Britain's Highest Bog: Can we unlock its secrets?

Olivia Bragg, Philip J Bashford, Andrew Black, Graeme M Bragg, Jane K Hart, Kirk Martinez

Research output: Chapter in Book/Report/Conference proceedingConference contribution

Abstract

The Glenfeshie Mòine Mhór (Great Moss) is Britain’s highest bog, the largest bog in the Cairngorm Mountains (Scotland) and a water source area for the River Spey. The area was managed primarily for sport hunting for about two centuries, but deer numbers have been heavily reduced in the last decade to allow regeneration of natural woodland and the return to more natural condition of all ecosystems including peatland. However, it may not be realistic to expect spontaneous improvement in peatland condition and ecosystem services provision in the harsh environment of the Mòine Mhór, which retains snow cover for more than half the year and differs floristically from lower-altitude bogs. To understand whether and where management intervention may be required, we need first to understand how the system works at scales ranging from microform to macrotope, and from sub-catchment to whole-system level. Multi-disciplinary condition and process studies (involving various collaborators) are in progress, with a current emphasis on streamflow generation and fluvial carbon loads. This presentation develops two sub-themes. First, ground survey and GIS analysis are used to address the questions: what are the special features of this bog; what is the nature and extent of degradation; and what are the implications for water delivered to the outflow streams? Secondly, a striking feature is the bare peat patches which were favourite resting places for deer on warm, dry summer days. The occurrence of seasonally extreme surface conditions seems a likely factor in preventing their recolonisation by bog plants now. Information about these conditions that cannot readily be accessed through direct observation, originating from temperature sensors and delivered at 60-minute intervals via a low power internet link, is explored in this context. Finally, we discuss aspects of the suitability of our investigation methods for remote and intermittently accessible field sites such as the Mòine Mhór.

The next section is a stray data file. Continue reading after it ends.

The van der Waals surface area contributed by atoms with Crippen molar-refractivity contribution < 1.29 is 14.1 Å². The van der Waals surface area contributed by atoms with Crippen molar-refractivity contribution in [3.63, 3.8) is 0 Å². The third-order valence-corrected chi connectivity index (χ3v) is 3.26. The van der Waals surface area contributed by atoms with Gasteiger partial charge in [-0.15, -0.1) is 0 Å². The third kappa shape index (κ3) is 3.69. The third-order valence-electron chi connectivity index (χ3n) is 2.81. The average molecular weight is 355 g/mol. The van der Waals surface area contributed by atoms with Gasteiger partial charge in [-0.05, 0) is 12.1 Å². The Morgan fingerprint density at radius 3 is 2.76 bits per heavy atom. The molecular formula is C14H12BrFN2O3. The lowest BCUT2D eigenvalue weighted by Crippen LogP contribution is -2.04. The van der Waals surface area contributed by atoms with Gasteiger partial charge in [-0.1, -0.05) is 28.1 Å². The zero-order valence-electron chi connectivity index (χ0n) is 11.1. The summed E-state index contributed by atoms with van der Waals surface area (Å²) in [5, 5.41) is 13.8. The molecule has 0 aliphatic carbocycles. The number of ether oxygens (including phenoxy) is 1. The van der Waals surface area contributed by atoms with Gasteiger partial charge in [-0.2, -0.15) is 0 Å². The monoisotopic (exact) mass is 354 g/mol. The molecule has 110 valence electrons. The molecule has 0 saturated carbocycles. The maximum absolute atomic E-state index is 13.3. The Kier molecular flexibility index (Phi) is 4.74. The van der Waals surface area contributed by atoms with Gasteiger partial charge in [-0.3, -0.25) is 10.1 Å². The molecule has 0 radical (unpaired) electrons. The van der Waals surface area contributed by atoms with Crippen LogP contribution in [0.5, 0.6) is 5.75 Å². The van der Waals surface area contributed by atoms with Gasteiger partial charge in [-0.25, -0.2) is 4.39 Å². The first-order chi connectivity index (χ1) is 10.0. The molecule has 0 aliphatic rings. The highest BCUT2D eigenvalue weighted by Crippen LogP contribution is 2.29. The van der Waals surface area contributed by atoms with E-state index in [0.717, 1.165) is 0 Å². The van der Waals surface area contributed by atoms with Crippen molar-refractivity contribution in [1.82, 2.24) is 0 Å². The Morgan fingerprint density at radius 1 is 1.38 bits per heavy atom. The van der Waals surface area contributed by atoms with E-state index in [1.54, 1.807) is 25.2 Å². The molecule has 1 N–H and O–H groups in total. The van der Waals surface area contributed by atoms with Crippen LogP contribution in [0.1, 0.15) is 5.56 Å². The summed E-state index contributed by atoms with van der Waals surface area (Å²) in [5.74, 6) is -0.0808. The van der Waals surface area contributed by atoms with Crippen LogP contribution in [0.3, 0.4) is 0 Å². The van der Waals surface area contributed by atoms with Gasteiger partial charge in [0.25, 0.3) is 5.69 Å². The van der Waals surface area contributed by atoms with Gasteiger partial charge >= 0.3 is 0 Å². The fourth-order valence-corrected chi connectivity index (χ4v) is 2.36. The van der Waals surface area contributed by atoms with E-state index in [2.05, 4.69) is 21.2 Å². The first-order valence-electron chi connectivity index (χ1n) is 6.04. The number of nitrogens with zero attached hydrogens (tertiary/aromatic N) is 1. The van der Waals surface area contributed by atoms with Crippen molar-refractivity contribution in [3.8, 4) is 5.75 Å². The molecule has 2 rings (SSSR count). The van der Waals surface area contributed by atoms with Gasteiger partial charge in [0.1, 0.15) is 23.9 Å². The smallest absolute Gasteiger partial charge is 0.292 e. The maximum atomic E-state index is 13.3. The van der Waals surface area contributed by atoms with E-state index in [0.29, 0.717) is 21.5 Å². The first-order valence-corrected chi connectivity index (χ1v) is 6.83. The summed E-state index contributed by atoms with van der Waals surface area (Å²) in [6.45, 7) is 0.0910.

Original languageEnglish
Title of host publicationProceedings of the 15th International Peat Congress 2016
Place of PublicationKuching, Malaysia
Number of pages5
Publication statusPublished - Aug 2016
Event15th International Peat Congress 2016 - Pullman Hotel, Kuching, Sarawak, Malaysia
Duration: 15 Aug 201619 Aug 2016
http://www.ipc2016.com/docs/2nd-Secular-28-10-15.pdf (Link to conference website)

Conference

Conference15th International Peat Congress 2016
CountryMalaysia
CitySarawak
Period15/08/1619/08/16
Internet address

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Keywords

  • bare peat
  • Cairngorms
  • environmental sensor network
  • Internet of Things
  • vegetation

Cite this

Bragg, O., J Bashford, P., Black, A., M Bragg, G., K Hart, J., & Martinez, K. (2016). Britain's Highest Bog: Can we unlock its secrets? In Proceedings of the 15th International Peat Congress 2016